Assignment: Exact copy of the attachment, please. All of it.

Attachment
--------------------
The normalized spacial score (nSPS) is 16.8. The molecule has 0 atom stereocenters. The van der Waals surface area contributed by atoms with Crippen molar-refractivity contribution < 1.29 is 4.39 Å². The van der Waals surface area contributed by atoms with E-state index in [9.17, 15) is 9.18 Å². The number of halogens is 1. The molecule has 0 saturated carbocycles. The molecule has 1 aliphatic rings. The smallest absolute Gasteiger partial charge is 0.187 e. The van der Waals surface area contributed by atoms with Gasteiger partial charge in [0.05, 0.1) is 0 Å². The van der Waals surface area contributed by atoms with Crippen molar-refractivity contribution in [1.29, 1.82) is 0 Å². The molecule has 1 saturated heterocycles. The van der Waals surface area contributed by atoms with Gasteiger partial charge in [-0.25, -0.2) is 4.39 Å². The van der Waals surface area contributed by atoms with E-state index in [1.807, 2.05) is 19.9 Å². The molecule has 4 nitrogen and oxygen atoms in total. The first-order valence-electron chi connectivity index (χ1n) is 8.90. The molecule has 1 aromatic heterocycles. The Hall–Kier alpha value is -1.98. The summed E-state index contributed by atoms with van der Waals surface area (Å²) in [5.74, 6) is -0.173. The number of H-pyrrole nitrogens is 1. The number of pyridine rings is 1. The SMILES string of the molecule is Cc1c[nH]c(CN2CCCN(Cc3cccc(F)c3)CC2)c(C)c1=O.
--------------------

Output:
The normalized spacial score (nSPS) is 16.8. The molecule has 0 atom stereocenters. The van der Waals surface area contributed by atoms with Crippen molar-refractivity contribution < 1.29 is 4.39 Å². The van der Waals surface area contributed by atoms with E-state index in [9.17, 15) is 9.18 Å². The number of halogens is 1. The molecule has 0 saturated carbocycles. The molecule has 1 aliphatic rings. The smallest absolute Gasteiger partial charge is 0.187 e. The van der Waals surface area contributed by atoms with Gasteiger partial charge in [0.05, 0.1) is 0 Å². The van der Waals surface area contributed by atoms with Crippen molar-refractivity contribution in [1.29, 1.82) is 0 Å². The molecule has 1 saturated heterocycles. The van der Waals surface area contributed by atoms with Gasteiger partial charge in [-0.25, -0.2) is 4.39 Å². The van der Waals surface area contributed by atoms with E-state index in [1.807, 2.05) is 19.9 Å². The molecule has 4 nitrogen and oxygen atoms in total. The first-order valence-electron chi connectivity index (χ1n) is 8.90. The molecule has 1 aromatic heterocycles. The Hall–Kier alpha value is -1.98. The summed E-state index contributed by atoms with van der Waals surface area (Å²) in [5.74, 6) is -0.173. The number of H-pyrrole nitrogens is 1. The number of pyridine rings is 1. The SMILES string of the molecule is Cc1c[nH]c(CN2CCCN(Cc3cccc(F)c3)CC2)c(C)c1=O.